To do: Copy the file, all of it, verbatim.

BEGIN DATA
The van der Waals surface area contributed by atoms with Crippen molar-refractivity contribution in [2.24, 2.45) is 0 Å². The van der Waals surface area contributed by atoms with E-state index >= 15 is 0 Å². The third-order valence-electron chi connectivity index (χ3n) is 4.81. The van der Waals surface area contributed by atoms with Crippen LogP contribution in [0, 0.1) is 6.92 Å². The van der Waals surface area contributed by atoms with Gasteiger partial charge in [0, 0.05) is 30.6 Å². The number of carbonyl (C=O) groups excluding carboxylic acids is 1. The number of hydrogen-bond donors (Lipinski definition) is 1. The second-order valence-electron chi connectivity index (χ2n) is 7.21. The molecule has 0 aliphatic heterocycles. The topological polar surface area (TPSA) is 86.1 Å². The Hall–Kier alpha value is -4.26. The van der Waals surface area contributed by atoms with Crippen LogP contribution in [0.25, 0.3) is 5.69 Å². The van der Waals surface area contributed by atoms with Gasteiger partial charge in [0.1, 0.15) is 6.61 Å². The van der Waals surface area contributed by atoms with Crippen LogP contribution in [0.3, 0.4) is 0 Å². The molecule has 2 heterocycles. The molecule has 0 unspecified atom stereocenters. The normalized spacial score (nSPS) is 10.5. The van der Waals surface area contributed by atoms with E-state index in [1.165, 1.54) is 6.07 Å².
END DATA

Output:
The van der Waals surface area contributed by atoms with Crippen molar-refractivity contribution in [2.24, 2.45) is 0 Å². The van der Waals surface area contributed by atoms with E-state index >= 15 is 0 Å². The third-order valence-electron chi connectivity index (χ3n) is 4.81. The van der Waals surface area contributed by atoms with Crippen LogP contribution in [0, 0.1) is 6.92 Å². The van der Waals surface area contributed by atoms with Gasteiger partial charge in [0, 0.05) is 30.6 Å². The number of carbonyl (C=O) groups excluding carboxylic acids is 1. The number of hydrogen-bond donors (Lipinski definition) is 1. The second-order valence-electron chi connectivity index (χ2n) is 7.21. The molecule has 0 aliphatic heterocycles. The topological polar surface area (TPSA) is 86.1 Å². The Hall–Kier alpha value is -4.26. The van der Waals surface area contributed by atoms with Crippen LogP contribution in [0.25, 0.3) is 5.69 Å². The van der Waals surface area contributed by atoms with Gasteiger partial charge in [0.1, 0.15) is 6.61 Å². The van der Waals surface area contributed by atoms with Crippen LogP contribution in [0.3, 0.4) is 0 Å². The molecule has 2 heterocycles. The molecule has 0 unspecified atom stereocenters. The normalized spacial score (nSPS) is 10.5. The van der Waals surface area contributed by atoms with E-state index in [1.165, 1.54) is 6.07 Å².